Hallie Hawkins was deeply affected when Maria, one of six people she managed at a Charlotte, N.C. bank, died suddenly of an aneurism.
"She was like family," Hawkins said. "The team that I managed was like a group of sisters."
When Hawkins relayed the news that Maria, who was all of 40, had passed away, several of her team members wept openly. One co-worker "literally fell to the ground and could not get up."
Although most of us can't imagine having occasion to use the words "co-worker" and "died" in the same sentence, losing a colleague to illness, accident or sudden death is more common than you might expect. A quick poll of my professional network yielded dozens of e-mails about colleagues who'd lost a protracted battle with cancer, taken their own life or collapsed of a heart attack right at their desk.
In fact, a 2003 report by The Grief Recovery Institute found that the deaths of co-workers, friends and extended family cost U.S. businesses $7 billion a year in lost productivity.
The prevailing career advice is to never let 'em see you sweat, scream or sob at the office. But what if you find yourself distraught over the loss of a well-respected colleague? How much public display of emotion is appropriate then? How do you deal with the grief you're feeling while still remaining productive in your job?
"Losing a colleague that you've worked with for a period of time is not terribly different than when a good friend outside the workplace dies," said licensed psychologist Shep Jeffreys, author of "Coping with Workplace Grief."
"Because we spend so many hours a day in the workplace, it tends to become like an extended family."
According to grief experts, deep sadness, anger, guilt and loss of concentration can all be part of the mourning process. So can fears about one's own mortality and unresolved feelings about past losses.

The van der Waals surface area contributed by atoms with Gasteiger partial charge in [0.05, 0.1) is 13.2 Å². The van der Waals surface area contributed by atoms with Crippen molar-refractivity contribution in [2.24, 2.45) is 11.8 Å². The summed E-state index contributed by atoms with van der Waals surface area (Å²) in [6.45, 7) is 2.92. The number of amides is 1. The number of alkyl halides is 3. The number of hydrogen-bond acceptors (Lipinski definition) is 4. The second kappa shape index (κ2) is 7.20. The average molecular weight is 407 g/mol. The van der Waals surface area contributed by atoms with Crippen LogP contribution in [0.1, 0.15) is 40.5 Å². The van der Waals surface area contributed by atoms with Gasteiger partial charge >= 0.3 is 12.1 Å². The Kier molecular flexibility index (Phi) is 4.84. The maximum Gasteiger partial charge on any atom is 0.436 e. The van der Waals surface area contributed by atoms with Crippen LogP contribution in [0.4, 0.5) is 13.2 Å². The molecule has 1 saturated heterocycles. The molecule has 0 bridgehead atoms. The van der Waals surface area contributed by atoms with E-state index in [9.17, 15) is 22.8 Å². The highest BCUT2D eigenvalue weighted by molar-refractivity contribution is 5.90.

"If you can't do your work, you need to find someone to talk to," advised Jeffreys, who's an assistant professor of psychiatry and behavior sciences at Johns Hopkins University.
"It could be a colleague. It could be a manager that you're close to. It could be someone outside work -- a family member, friend, spiritual advisor or counselor."
After a co-worker committed suicide, "Nicole," a Silicon Valley technical writer who didn't want her real name used, had trouble focusing at the office.
"I couldn't help thinking about it," Nicole said. "Walking past his cubicle was hard, so I usually would take another route."
She got through those first few difficult weeks by sharing her anguish with her co-workers.
"Several of us holed up in a conference room or went out to lunch to rehash and process everything three or four times," she said.
Also helpful were the group counseling sessions with a company psychologist Nicole and her teammates participated in.
"I was able to see that others were hurting too, and I was able to hear some stories about my friend that I hadn't heard before," she said.
Like Nicole's company, many organizations offer employee assistance programs that provide counseling to workers in need.